Delaney offers something contained and humble, yet generously resonant, in each of her pieces, suggesting qualities in the artist herself. We encounter a person and a practice deft at balance, alive between roots and flight, smallness and expanse, stillness and dancing. 


Originally from a small town in North Western Ontario, Sarah moved the the coast to pursue art in 2004. She currently lives in Vancouver where she works as an artist.



2018 Sarah Delaney x RVCA, Vancouver BC (solo)

2017 History of Here, The Aviary, Vancouver BC (solo)

2017 The Causal Effect, Back Gallery Project, Vancouver BC (solo)

2017 Vancouver Mural Festival: Year Two, Burrard Arts Foundation, Vancouver BC

2017 Lyrical Abstractions, Trounce Alley Gallery, Victoria, BC

2017 It Is What It Is, El Kartel, Vancouver BC

2017 Lookouts, KA Gallery, Kit and Ace, Vancouver BC (solo)

2016 Pantone Presents, GAM Gallery, Vancouver BC

2016 Process and Recent Work, The Aviary, Vancouver BC (solo)

2016 Recording In and On It, GAM Gallery, Vancouver BC (solo)

2016 Garden Party, Building, Vancouver BC

2016 The Untitled Show: Vol II, Untitled Art Space, Vancouver BC

2015 The Bazaar Pop Up, This Open Space, Vancouver BC

2010 The Fair Grounds, GAM Gallery, Vancouver BC (solo)

2009 Winter Salon, Photohaus Gallery, Vancouver BC 

2009 Sorting the Sundry, Sunset Gallery, Kenora ON (solo)

2009 RPM: The Lost Art of LP Covers, Delgue Contemporary Art, Victoria BC

2009 Declaring Space: 2009 BFA Grad Show, UVic, Victoria BC

2009 ARTifacts: Art Exhibition, Lake of the Woods Museum, Kenora ON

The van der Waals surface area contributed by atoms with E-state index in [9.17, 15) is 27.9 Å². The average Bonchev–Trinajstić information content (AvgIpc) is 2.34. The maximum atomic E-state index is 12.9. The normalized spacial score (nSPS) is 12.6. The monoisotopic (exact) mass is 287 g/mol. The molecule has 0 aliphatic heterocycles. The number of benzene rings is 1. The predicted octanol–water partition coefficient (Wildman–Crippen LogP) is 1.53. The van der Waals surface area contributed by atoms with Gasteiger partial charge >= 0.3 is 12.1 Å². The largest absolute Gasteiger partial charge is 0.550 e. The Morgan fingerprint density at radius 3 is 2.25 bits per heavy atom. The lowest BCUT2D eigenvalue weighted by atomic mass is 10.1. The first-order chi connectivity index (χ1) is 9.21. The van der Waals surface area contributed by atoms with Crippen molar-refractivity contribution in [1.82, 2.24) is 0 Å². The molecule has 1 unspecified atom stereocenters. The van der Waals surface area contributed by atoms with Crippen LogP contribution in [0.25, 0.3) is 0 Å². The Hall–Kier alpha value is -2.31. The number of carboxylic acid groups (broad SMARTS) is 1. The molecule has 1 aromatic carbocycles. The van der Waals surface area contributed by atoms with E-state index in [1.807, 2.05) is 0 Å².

2009 Mixed Bag, UVic, Victoria BC



2018 SKOOKUM Music Festival, Vancouver BC

2018 New York Art on Paper, Manhattan USA (Back Gallery Project)

2017  Market Art + Design, Hamptons USA (Back Gallery Project)

2017 Seattle USA (Back Gallery Project)

2017 Vancouver Mural Festival, Vancouver BC



2013 Vancouver College of Art and Design, Diploma of Interior Design

2009 University of Victoria, Bachelor of Fine Arts, Visual Arts



2009 Honours, with Distinction

2009 Diane Mary Hallam Achievement Award

2009 University of Victoria Bursary Award



"Two Stories" Pecha Kucha New Westminster. February 2017.

"Love Your Business" Vancouver Business Babes (Panelist). February 2018



"Sarah Delaney", Creators Vancouver. 2017 September

"Boss Babes: Sarah Delaney" Twenty Something Living. 2017 July

"An Interview with Sarah Delaney", The Aviary Journal. 2016 October

"Seventeen Minutes with Mount Pleasant Polymath/Creator Sarah Delaney", Scout Magazine. 2016, July



Sarah Delaney x RVCA


Exhibit hosted by RVCA, held at THE PLAYGROUND
434 Columbia Street, Vancouver, BC

April 26, 2018


Over the past couple of years I have been making art and consequently writing about it. Focus on the what and the how mostly.  My work is my version and response to what I’ve explored and experienced. My work generally begin with a geographical location that springboards a series of feelings and patterns. A pile of actions, noises, and movements transcribed into heavy and soft lines and light and heavy washes, layered together on a canvas. Most vaguely described as painting landscapes, I use overlapping colours, patterns, and textures to tell the story of PLACE. 


Last month I was in LA and visited the art shop at MOCA. While browsing the books, somewhere between a book on Njideka Akunyili Crosbyan and Elizabeth Peyton, an overwhelmed manic version of myself broke down in tears. A wave of passion, grounded in appreciation, was washed over me. It is powerful to observe the history of art, but for me it is especially surreal to be surrounded by the contemporary art that is being produced right now — to reflect on where we are today, what themes are being explored, what styles are being developing, and maybe even imagine where I might fit in.